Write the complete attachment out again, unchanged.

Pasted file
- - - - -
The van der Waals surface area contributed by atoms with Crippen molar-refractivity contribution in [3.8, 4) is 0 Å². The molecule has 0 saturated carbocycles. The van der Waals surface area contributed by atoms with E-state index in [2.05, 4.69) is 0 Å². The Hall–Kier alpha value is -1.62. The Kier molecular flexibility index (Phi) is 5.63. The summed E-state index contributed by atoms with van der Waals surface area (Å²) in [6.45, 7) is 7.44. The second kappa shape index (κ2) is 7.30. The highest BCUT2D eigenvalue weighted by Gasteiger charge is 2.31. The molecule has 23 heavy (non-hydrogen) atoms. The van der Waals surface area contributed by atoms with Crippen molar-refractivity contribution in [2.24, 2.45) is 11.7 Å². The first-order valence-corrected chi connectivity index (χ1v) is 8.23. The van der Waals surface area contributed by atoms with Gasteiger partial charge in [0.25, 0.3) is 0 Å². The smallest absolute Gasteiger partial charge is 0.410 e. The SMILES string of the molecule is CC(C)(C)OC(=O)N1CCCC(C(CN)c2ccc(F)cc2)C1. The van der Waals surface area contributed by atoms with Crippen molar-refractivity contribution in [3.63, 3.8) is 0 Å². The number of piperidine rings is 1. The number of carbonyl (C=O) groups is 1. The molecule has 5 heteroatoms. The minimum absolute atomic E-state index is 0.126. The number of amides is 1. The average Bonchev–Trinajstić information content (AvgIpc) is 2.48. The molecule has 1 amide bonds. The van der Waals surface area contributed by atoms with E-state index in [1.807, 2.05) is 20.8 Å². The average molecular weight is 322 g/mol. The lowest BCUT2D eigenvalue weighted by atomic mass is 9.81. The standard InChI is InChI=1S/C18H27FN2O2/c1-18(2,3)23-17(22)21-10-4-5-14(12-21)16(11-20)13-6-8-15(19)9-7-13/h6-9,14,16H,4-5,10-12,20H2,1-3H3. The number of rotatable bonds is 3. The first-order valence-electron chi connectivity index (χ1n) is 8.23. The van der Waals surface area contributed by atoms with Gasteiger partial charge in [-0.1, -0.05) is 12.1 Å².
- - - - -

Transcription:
The van der Waals surface area contributed by atoms with Crippen molar-refractivity contribution in [3.8, 4) is 0 Å². The molecule has 0 saturated carbocycles. The van der Waals surface area contributed by atoms with E-state index in [2.05, 4.69) is 0 Å². The Hall–Kier alpha value is -1.62. The Kier molecular flexibility index (Phi) is 5.63. The summed E-state index contributed by atoms with van der Waals surface area (Å²) in [6.45, 7) is 7.44. The second kappa shape index (κ2) is 7.30. The highest BCUT2D eigenvalue weighted by Gasteiger charge is 2.31. The molecule has 23 heavy (non-hydrogen) atoms. The van der Waals surface area contributed by atoms with Crippen molar-refractivity contribution in [2.24, 2.45) is 11.7 Å². The first-order valence-corrected chi connectivity index (χ1v) is 8.23. The van der Waals surface area contributed by atoms with Gasteiger partial charge in [0.25, 0.3) is 0 Å². The smallest absolute Gasteiger partial charge is 0.410 e. The SMILES string of the molecule is CC(C)(C)OC(=O)N1CCCC(C(CN)c2ccc(F)cc2)C1. The van der Waals surface area contributed by atoms with Crippen molar-refractivity contribution in [3.63, 3.8) is 0 Å². The number of piperidine rings is 1. The number of carbonyl (C=O) groups is 1. The molecule has 5 heteroatoms. The minimum absolute atomic E-state index is 0.126. The number of amides is 1. The average Bonchev–Trinajstić information content (AvgIpc) is 2.48. The molecule has 1 amide bonds. The van der Waals surface area contributed by atoms with E-state index in [1.807, 2.05) is 20.8 Å². The average molecular weight is 322 g/mol. The lowest BCUT2D eigenvalue weighted by atomic mass is 9.81. The standard InChI is InChI=1S/C18H27FN2O2/c1-18(2,3)23-17(22)21-10-4-5-14(12-21)16(11-20)13-6-8-15(19)9-7-13/h6-9,14,16H,4-5,10-12,20H2,1-3H3. The number of rotatable bonds is 3. The first-order valence-electron chi connectivity index (χ1n) is 8.23. The van der Waals surface area contributed by atoms with Gasteiger partial charge in [-0.1, -0.05) is 12.1 Å².